(Image credit: Dambuster Studios)(opens in a new tab)

It’s also hard to tell when certain jokes are intentionally horrible, in a B-movie fashion, and when they’re just poorly written. Halfway through the main story, you’ll learn about “sKOpe” – an Amazon Alexa-style device that takes part in side quests to track down other sKOpes throughout the map. It could be funny when my character purposely speaks in a monotonous voice just so sKOpe can recognize her – if the in-game ad hadn’t prompted me to connect Amazon Alexa to Dead Island 2 on three different occasions beforehand I can use it for voice commands. Is this the brazenness of its own co-marketing deal, or just an awkward attempt?

It’s not all bad–some side quests did make me laugh a couple of times, even if they were few and far between. Overall, the side quests feel far more interesting than anything the main story has to offer, as they tend to gravitate towards the more ridiculous characters for their humor and rarely veer towards the kind of mishandled ones the main story is prone to. seriousness and drama.

(Image credit: Dambuster Studios)(opens in a new tab)

bad to the bone

As for the actual content of those story missions, I honestly can’t recall the last time I played a campaign with such bland design choices. It’s frankly embarrassing how many times I’ve been responsible for finding batteries to fix circuit breakers or fix pressure sensors on some pipes. Worse, your characters will joke that they’re constantly being asked to solve the same monotonous puzzles in order to progress. I’m sure this is supposed to be a cutesy, self-aware moment for the devs, but it just annoys me more. If you know your puzzles suck, why are you forcing me to play them?

I’ve played Dead Island 2 on two different builds, one relatively high-end (Ryzen 9 5900X, RTX 4080, 64GB RAM) and one more modest (i7-7820X, GeForce RTX 2060 SUPER, 16GB RAM), both of which usually run smoothly. In fact, even the more modest version runs the game on Ultra at all settings – with only a slight drop in FPS compared to the more powerful version. The button mapping and graphics settings are also relatively robust, which is handy considering how high the motion blur is with the default settings.

(Image credit: Dambuster Studios)(opens in a new tab)

It’s hard to find too many reasons to recommend Dead Island 2 other than the admittedly impressive technical performance.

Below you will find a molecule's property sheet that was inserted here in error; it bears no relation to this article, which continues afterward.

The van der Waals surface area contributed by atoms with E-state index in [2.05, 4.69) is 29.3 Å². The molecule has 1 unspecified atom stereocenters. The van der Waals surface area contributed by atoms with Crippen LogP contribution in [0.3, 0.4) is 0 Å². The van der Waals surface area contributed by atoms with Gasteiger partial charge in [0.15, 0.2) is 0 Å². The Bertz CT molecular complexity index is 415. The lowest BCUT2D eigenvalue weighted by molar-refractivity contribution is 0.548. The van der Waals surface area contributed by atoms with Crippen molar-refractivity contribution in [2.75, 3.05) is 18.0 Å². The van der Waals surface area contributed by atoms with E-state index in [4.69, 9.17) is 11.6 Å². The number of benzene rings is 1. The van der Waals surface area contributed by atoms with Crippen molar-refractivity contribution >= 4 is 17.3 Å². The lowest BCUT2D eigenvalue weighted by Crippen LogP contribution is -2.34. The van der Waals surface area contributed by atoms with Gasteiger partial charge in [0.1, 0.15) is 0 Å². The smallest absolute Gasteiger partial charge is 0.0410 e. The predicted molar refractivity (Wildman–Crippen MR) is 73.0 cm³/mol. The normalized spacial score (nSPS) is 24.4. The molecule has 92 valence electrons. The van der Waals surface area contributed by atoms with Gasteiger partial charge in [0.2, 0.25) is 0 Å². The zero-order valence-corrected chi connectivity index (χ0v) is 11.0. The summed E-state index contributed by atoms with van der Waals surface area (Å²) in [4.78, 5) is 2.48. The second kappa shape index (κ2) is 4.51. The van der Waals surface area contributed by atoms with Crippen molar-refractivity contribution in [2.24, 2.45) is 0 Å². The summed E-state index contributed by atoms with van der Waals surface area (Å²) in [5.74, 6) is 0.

No matter which version I was running the game on, I did experience some pretty big FPS drops during certain scenes in the main story. One particular segment, in which you fight through an army checkpoint, caused my FPS to drop into the 30s (likely due to the amount of zombies on screen). One area in the game, Beverly Hills, also had a weird issue that caused the game to drop to 20 FPS when I closed the menu, though thankfully, simply reopening and reclosing it fixed the issue. These issues seem to be the exception rather than the rule, but based on my testing, the game seems to run remarkably well even on relatively outdated hardware – a relief given the recent increase in poorly optimized PC ports In one go(opens in a new tab).

I also ran into some general bugs, some of them pretty minor (such as resources dropping in the terrain before I could pick them up, and weird collision detection on some objects throwing me half way through the map) and other more major bugs (like when I get caught inside a wall during a movie attack, or when certain quests refuse to advance). However, I’ve never had any game interruptions or progress stalls that couldn’t be fixed with a simple reload, and Dead Island 2’s relatively generous checkpoints and autosaves mean I’m rarely losing more than A few minutes of progress.

It’s hard to find too many reasons to recommend Dead Island 2, other than an admittedly impressive technical performance. While the combat is responsive and intuitive, it sadly does little to make up for the game’s many shortcomings – especially when said gameplay has barely evolved over the game’s 20-hour campaign.

Dead Island 2: Price Comparison

Find more articles in our categories Gaming & News & Anime.

Thanks for visiting we hope our article Dead Island 2 Review

, help us and share the article on Facebook, pinterest and e-mail with the hashtags ☑️ #Dead #Island #Review ☑️!

Bart Thompson
Bart is's List Writer . He is from Houston, Texas, and is currently pursuing a bachelor's degree in creative writing, majoring in non-fiction writing. He likes to play The Elder Scrolls Online and learn everything about The Elder Scrolls series.